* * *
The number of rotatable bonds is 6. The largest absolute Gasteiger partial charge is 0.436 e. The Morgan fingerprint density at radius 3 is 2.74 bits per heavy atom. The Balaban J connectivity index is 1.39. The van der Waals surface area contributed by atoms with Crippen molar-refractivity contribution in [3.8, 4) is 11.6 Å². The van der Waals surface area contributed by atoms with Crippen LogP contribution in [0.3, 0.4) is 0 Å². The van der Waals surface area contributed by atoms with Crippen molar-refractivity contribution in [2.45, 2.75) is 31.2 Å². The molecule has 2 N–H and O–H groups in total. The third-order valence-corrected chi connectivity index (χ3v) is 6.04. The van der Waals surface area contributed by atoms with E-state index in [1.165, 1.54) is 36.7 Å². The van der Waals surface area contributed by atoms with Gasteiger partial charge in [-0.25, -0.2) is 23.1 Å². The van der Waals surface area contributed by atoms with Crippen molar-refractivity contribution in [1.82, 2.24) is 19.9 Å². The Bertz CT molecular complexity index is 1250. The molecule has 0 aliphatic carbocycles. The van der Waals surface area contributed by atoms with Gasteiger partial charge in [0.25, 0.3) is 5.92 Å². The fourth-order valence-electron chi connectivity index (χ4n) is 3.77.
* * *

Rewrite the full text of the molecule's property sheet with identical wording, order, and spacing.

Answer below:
The number of rotatable bonds is 6. The largest absolute Gasteiger partial charge is 0.436 e. The Morgan fingerprint density at radius 3 is 2.74 bits per heavy atom. The Balaban J connectivity index is 1.39. The van der Waals surface area contributed by atoms with Crippen molar-refractivity contribution in [3.8, 4) is 11.6 Å². The van der Waals surface area contributed by atoms with Crippen LogP contribution in [0.3, 0.4) is 0 Å². The van der Waals surface area contributed by atoms with Crippen molar-refractivity contribution in [2.45, 2.75) is 31.2 Å². The molecule has 2 N–H and O–H groups in total. The third-order valence-corrected chi connectivity index (χ3v) is 6.04. The van der Waals surface area contributed by atoms with E-state index in [1.165, 1.54) is 36.7 Å². The van der Waals surface area contributed by atoms with Gasteiger partial charge in [-0.25, -0.2) is 23.1 Å². The van der Waals surface area contributed by atoms with Crippen molar-refractivity contribution in [1.82, 2.24) is 19.9 Å². The Bertz CT molecular complexity index is 1250. The molecule has 0 aliphatic carbocycles. The van der Waals surface area contributed by atoms with Gasteiger partial charge in [0.25, 0.3) is 5.92 Å². The fourth-order valence-electron chi connectivity index (χ4n) is 3.77.